Saturday, May 8, 2010

Day 30: The Dark Side Of The Rainbow

If you cue the CD of Pink Floyd’s Dark Side Of The Moon to start at exactly the same time as the third roar of the MGM lion in the opening credits of The Wizard of Oz, the film (with the sound turned down) and the album (with the volume turned up) will run along together with, apparently, some uncanny and spooky moments of synchronicity.

The album’s running time is only 42 minutes and 52 seconds, so you have to put it on 'repeat' to start again to run the full length of the film, but it has it’s rewards, I’m told. For instance, on the album there’s the sound of a heartbeat at the end of ‘Eclipse’, which coincides with the moment in the film where Dorothy puts her hand on the chest of the Tin Man (who only wants a heart)!!??

Or, when ‘The Great Gig In The Sky’ plays for the first time, it becomes the soundtrack to the scene where Dorothy and Toto are swept up in the twister that takes them out of Kansas to Oz. ‘Brain Damage’ plays as the Scarecrow sings ‘If I Only Had A Brain’. The track ‘On The Run’ starts as Dorothy falls off the fence. Yikes!

By the way, have you noticed how many popular musical connections there are to this film? There are two bands I can think of - Kansas and Toto - who’ve adopted names from the film, Elton John had the huge 70’s album Goodbye Yellow Brick Road, America recorded a track called 'Tin Man' and Elvis Costello’s first hit single was 'Red Shoes'. And that’s just for starters?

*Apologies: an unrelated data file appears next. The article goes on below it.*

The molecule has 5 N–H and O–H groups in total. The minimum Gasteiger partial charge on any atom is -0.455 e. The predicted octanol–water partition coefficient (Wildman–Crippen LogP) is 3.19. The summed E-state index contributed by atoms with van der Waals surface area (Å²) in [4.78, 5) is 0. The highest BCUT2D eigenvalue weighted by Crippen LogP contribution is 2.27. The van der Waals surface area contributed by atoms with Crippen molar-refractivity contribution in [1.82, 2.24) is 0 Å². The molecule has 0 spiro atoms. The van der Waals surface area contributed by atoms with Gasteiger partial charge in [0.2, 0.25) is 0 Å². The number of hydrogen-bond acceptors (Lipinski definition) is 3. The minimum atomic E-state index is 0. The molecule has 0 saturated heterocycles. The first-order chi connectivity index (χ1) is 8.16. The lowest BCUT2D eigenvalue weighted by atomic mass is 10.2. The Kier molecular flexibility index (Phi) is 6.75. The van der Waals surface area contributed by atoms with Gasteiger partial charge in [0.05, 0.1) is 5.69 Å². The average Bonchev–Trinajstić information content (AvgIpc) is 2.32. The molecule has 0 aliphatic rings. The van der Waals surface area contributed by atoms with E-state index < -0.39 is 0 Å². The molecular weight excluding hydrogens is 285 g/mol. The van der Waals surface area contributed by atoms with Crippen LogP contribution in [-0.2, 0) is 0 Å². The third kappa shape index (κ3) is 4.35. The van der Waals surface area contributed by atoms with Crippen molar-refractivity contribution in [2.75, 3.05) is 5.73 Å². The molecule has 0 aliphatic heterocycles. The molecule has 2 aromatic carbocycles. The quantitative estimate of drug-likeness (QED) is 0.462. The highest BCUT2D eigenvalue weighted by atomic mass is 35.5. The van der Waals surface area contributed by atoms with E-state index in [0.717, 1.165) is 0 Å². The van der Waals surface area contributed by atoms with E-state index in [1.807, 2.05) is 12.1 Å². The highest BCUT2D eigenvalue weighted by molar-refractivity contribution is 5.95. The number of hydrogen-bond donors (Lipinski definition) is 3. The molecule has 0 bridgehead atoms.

There are equally as many bizarre and macabre tales from the making of The Wizard of Oz: the apparent shot in the film where there is supposed to be one of the Munchkin actors hanging from a tree on the set; this one seems to have been totally refuted. Or the legendary and mythical stories of the shenanigans (bacchanalian orgies) that went on at the one-time holiday camp where the huge number of actors and actresses who played the Munchkins stayed while filming, bused to the movie set every day.

I haven’t actually tried The Dark Side Of The Rainbow movie/CD experiment; I can’t explain why not? Maybe it feels like one of those ideas when, as kids, you’d muck around with a ouija board or played the parlour game, Murder In The Dark; it always ended in tears.

But the idea captures the imagination does it not? The still-living members of Pink Floyd have been interviewed ad nauseum and vehemently deny that there was any such planning or thought about The Wizard of Oz when they made and recorded the album in 1971. 35 million copies (and still counting) sold worldwide, it remains the greatest progressive rock album of all time and has been described as “the concept album that started in a kitchen and took over the world.”

The Wizard Of Oz, on the other hand, boasts that “ has been seen by more people than any other entertainment in the history of the world.” WOW!! Two phenomenal pieces of modern day culture that both still hold up well to the scrutiny of today’s light.

Day #30 Tip: Their Must Be A “Call To Adventure”
Each of the screenwriting scholars has a different term for it - Linda Aronson calls it the “disturbance”, Robert McKee refers to it as the “Inciting Incident, and to Christopher Vogler, it is the “Call To Adventure”, the second stage of his 12-part “Hero’s Journey”.